One in four new entrants for teaching degrees had D and E grade A-levels. Jon Slater and Bibi Berki report
EVERYTHING you wanted to know about teacher-training colleges - and some things you probably didn't - is in a guide for would-be teachers published by the Government agency responsible for training.
The Initial Teacher Training Performance Profiles are part of the Government's strategy for raising the quality of initial teacher training and assisting teacher recruitment. As she unveiled this year's figures education minister Estelle Morris declared "we need to achieve a teaching profession that is more representative of
The profiles cover education courses at 104 teacher-training institutions in England, including entry qualifications, Office for Standards in Education inspection grades and the percentage of male entrants and those from ethnic-minority backgrounds.
The agency says comparisons with last year's profiles are unhelpful because the information was compiled and presented in different ways. However, a number of changes are evident.
All subjects at secondary training, except modern languages, have seen an increase in the number of graduates with 2.1 or first-class degrees. Golden hello government incentives have lured 33 per cent more graduates into the crisis subject of maths and 24 per cent into sciences.
Modern languages - the next subject to benefit from the scheme - saw a 5 per cent fall.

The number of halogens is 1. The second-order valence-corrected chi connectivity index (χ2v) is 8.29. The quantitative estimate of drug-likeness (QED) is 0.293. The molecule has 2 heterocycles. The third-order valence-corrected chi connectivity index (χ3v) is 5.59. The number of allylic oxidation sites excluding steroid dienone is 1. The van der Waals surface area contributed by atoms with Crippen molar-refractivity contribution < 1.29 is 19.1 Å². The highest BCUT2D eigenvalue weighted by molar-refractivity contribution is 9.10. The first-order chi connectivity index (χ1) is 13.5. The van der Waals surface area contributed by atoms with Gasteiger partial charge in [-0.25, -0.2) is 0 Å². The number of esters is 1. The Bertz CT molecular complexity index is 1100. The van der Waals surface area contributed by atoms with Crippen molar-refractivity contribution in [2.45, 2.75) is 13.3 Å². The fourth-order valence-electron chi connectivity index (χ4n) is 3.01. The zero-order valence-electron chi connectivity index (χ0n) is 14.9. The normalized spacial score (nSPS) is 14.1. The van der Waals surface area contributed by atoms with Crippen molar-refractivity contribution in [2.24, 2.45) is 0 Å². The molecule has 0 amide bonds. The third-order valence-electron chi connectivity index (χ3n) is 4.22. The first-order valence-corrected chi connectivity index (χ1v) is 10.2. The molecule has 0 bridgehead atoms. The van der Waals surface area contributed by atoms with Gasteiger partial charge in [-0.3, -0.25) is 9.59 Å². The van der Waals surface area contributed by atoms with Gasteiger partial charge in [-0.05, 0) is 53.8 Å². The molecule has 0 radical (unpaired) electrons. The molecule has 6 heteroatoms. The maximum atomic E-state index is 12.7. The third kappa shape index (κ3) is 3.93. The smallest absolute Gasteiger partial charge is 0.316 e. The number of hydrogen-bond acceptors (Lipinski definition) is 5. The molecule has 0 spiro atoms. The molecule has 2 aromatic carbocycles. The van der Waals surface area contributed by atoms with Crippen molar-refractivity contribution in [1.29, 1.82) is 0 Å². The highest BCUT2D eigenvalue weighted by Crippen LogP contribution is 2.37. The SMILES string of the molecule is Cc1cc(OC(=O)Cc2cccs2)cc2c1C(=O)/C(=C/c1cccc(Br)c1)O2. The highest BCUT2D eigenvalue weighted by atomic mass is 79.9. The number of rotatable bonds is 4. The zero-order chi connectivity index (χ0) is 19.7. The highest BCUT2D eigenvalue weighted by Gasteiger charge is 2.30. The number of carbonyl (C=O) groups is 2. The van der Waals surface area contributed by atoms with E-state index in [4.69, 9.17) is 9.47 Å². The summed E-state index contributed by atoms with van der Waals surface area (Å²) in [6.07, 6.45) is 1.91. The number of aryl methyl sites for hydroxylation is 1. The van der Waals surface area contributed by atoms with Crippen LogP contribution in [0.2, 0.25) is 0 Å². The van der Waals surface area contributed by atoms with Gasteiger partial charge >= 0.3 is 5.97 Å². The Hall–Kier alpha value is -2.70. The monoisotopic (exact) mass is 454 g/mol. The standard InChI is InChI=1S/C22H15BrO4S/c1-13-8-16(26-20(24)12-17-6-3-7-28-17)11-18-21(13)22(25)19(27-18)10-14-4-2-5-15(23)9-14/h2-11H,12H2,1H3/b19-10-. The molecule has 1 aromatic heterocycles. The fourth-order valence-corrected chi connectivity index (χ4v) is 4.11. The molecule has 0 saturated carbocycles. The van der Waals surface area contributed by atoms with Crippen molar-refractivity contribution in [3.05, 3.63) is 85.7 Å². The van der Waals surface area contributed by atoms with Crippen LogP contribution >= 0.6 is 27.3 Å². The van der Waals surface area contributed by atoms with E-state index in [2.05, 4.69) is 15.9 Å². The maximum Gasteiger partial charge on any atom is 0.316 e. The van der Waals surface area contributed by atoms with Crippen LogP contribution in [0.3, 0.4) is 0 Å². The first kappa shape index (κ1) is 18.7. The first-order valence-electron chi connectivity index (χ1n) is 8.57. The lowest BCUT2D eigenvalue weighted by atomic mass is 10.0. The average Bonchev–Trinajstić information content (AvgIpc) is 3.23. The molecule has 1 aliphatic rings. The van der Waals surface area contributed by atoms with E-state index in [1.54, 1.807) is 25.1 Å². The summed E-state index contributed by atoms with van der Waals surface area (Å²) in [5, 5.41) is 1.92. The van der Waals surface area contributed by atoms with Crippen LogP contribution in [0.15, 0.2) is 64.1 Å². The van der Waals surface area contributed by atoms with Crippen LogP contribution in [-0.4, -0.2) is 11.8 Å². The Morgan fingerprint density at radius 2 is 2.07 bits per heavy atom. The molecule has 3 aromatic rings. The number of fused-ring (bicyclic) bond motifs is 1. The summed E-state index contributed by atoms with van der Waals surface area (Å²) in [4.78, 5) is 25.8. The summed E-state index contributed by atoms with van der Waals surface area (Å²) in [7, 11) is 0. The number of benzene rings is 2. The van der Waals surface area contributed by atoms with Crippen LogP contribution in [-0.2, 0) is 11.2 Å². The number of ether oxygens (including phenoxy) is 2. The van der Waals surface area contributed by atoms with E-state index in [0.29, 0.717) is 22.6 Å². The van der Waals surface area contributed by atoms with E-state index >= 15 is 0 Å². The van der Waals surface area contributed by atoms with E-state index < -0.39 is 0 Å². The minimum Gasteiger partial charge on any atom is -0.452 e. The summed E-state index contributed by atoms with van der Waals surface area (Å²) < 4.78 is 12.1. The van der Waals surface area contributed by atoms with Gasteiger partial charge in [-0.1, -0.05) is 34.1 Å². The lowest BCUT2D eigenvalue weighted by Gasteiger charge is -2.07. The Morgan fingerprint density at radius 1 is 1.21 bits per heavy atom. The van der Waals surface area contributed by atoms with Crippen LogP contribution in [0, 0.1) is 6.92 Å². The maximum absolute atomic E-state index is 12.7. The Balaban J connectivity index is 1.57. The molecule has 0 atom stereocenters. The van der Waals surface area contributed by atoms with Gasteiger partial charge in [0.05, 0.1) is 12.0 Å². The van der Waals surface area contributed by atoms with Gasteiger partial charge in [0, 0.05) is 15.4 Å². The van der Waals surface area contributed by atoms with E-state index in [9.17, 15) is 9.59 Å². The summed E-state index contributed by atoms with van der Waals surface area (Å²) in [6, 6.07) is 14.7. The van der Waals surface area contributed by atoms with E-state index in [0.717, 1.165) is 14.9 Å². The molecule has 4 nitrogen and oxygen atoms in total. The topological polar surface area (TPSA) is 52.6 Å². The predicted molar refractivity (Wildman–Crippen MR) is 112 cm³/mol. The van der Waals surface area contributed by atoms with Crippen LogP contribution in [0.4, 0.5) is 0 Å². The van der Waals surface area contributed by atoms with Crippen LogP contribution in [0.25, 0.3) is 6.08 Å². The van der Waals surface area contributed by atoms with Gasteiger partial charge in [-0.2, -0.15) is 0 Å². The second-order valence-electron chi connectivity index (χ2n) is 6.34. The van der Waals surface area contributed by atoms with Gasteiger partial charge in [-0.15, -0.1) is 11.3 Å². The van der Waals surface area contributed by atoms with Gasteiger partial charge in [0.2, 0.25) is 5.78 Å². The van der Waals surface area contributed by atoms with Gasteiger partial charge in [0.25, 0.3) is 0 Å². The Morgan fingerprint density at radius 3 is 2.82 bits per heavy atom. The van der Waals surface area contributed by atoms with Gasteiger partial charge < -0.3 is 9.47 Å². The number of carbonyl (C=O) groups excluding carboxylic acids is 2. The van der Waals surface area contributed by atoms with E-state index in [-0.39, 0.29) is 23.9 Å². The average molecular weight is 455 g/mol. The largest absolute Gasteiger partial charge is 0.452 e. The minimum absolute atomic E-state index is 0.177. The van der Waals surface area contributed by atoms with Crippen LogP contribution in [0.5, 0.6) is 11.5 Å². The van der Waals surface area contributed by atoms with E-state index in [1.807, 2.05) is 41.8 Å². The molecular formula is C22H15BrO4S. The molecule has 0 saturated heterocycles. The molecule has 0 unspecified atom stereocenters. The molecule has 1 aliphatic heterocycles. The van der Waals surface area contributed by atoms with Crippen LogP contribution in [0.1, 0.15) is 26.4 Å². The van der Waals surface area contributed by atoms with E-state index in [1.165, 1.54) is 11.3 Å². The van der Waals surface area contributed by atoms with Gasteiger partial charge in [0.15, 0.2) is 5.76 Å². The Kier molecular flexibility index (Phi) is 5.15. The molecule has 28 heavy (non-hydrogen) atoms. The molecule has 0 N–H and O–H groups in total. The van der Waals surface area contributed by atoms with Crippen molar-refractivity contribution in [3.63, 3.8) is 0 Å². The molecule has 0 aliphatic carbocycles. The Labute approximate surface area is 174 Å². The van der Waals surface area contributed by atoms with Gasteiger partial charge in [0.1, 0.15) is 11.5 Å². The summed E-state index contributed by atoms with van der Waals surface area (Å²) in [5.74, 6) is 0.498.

The typical postgraduate entrant to primary teacher training is a well-qualified white female with an arts or social sciences degree. In the secondary sector, the typical postgraduate entrant is a white female with an English or history degree.
A-level grades of undergraduates entering teacher training continue to be well below the average for other degree subjects. More than a quarter of those starting teaching degrees had the equivalent of two Ds and an E at A-level, although numbers with at least two Bs and a C rose by 10 percentage points to 25 per cent.
Concerns that sixth-formers view a teaching degree as a
second-class option are unlikely to be dispelled. Only about a third of the 32,000 teacher trainees took the undergraduate route.
Despite efforts of colleges such as the University of North London where 54 per cent of its primary students are from ethnic-
minority backgrounds, non-white recruitment did not improve.
Male recruitment is still a problem. The profiles show a fall in numbers of those starting primary and secondary courses.
To help prospective entrants decide which college is for them, the profiles also give the top 25 institutions across a range of indicators, including gender, ethnicity and the proportion of those who gain a job in teaching within a year of completing the course.
The University of North London also comes out top for those wanting to work in primary schools, 97 per cent of its graduates found a job within 12 months of leaving.
However, at other colleges almost half of those who complete courses fail to get a job. A third of newly-qualified secondary teachers and a quarter of those just out of primary teacher training weren't working in the classroom a year later.
Officials hope that colleges will look at how their rivals are doing and use it as a spur for improvement as the profiles have been designed so that comparisons can be made between individual institutions rather than for overall conclusions. However, those interested in England-wide statistics can find them on the accompanying CD-Rom.
Initial Teacher Training - Performance Profiles are available from the Teacher Training Agency, 13th Floor, Portland House, Stag Place, London SW1E 5TT